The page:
This review was first published in Resource Links Magazine, “Canada’s national journal devoted to the review and evaluation of Canadian English and French resources for children and young adults.” It appears in volume 21.2.
The Two Trees
I’m not really aware of all that is out there in picture-book-land dealing with Autism Spectrum Disorder (ASD); most of it seems to be aimed prescriptively at children who are actually on the spectrum. The increased incidence of ASD seems to warrant more representation, especially in books that focus on the experiences of siblings and friends of children on the spectrum.
The Two Trees is the story of Jaxon, who brings home two seedlings to plant: “One was for me. One was for my older brother.” Planted close together, Jaxon’s tree grows while Syd’s does not, until it is moved into its own space. The metaphor is not actually this obvious, although it is one of the “Questions for Readers” at the end of the book. As the story progresses, Syd’s behaviour becomes increasing possible to identify as ASD, but initially it feels too much like just bad manners. That is undoubtedly part of the point, but it could be confusing to younger readers. Syd’s ASD characteristics, and Jaxon’s responses to them, are presented in simple, understandable ways for younger readers, but I think that The Two Trees needs to be introduced as being about ASD for the story to have a successful impact.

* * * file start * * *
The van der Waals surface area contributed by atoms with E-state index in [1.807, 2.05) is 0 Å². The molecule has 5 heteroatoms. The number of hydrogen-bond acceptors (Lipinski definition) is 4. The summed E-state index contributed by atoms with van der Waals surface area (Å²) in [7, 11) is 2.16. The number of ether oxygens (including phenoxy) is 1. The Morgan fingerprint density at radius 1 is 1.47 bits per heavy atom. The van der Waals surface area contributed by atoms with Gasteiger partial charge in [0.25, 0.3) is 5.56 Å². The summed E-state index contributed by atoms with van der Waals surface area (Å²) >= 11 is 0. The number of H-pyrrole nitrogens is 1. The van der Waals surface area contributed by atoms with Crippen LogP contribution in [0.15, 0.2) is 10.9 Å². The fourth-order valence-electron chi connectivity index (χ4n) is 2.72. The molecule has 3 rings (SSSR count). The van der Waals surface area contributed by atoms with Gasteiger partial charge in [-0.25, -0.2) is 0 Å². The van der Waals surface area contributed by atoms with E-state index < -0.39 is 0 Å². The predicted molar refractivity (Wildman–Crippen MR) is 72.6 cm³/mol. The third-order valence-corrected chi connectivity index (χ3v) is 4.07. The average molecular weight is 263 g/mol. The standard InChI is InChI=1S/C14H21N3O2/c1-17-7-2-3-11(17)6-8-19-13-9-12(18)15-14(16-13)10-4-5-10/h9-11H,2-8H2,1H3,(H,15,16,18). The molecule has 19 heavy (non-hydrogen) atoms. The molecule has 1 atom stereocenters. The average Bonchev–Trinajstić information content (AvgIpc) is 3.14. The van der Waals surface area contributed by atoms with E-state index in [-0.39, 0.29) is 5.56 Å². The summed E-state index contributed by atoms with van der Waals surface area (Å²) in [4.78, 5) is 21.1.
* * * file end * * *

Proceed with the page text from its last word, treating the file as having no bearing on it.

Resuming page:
Rereading the book after I knew Syd had ASD made it a lot easier to understand, and the complexity of the relationship between the brothers took on new meaning. These complexities are part of what initially made me question the book as suitable for younger readers, but without them it could not be an honest portrayal of ASD. Overall, Meadows does an admirable job of representing a very difficult narrative space. Syd’s characteristic rigidity is balanced by Jaxon’s learning to better interpret Syd’s behaviours and comments. The final moment, when we see that Syd’s tree has grown as tall as Jaxon’s, and Jaxon giving Syd an unsolicited (of course) hug, shows how far Jaxon has come. It is, after all, his story.